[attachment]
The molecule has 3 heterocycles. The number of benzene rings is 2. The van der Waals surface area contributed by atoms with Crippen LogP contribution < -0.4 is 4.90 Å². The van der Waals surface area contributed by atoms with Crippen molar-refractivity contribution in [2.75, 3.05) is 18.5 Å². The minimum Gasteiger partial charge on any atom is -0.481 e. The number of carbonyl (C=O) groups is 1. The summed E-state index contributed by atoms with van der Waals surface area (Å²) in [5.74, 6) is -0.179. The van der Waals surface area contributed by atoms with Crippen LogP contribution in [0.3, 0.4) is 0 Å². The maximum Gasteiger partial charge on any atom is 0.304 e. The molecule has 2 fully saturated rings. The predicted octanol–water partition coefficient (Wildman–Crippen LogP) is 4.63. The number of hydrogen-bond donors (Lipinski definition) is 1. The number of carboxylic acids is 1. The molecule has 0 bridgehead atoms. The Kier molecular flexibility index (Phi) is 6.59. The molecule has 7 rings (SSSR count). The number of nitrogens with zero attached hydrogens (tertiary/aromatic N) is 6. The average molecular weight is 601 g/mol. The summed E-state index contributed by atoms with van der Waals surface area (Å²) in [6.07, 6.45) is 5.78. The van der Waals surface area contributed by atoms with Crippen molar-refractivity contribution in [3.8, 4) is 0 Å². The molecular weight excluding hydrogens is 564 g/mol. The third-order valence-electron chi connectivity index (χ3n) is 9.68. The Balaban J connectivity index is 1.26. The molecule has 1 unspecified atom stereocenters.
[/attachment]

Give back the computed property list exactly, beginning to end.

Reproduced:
The molecule has 3 heterocycles. The number of benzene rings is 2. The van der Waals surface area contributed by atoms with Crippen LogP contribution < -0.4 is 4.90 Å². The van der Waals surface area contributed by atoms with Crippen molar-refractivity contribution in [2.75, 3.05) is 18.5 Å². The minimum Gasteiger partial charge on any atom is -0.481 e. The number of carbonyl (C=O) groups is 1. The summed E-state index contributed by atoms with van der Waals surface area (Å²) in [5.74, 6) is -0.179. The van der Waals surface area contributed by atoms with Crippen LogP contribution in [0.3, 0.4) is 0 Å². The maximum Gasteiger partial charge on any atom is 0.304 e. The molecule has 2 fully saturated rings. The predicted octanol–water partition coefficient (Wildman–Crippen LogP) is 4.63. The number of hydrogen-bond donors (Lipinski definition) is 1. The number of carboxylic acids is 1. The molecule has 0 bridgehead atoms. The Kier molecular flexibility index (Phi) is 6.59. The molecule has 7 rings (SSSR count). The number of nitrogens with zero attached hydrogens (tertiary/aromatic N) is 6. The average molecular weight is 601 g/mol. The summed E-state index contributed by atoms with van der Waals surface area (Å²) in [6.07, 6.45) is 5.78. The van der Waals surface area contributed by atoms with Crippen molar-refractivity contribution in [3.8, 4) is 0 Å². The molecular weight excluding hydrogens is 564 g/mol. The third-order valence-electron chi connectivity index (χ3n) is 9.68. The Balaban J connectivity index is 1.26. The molecule has 1 unspecified atom stereocenters.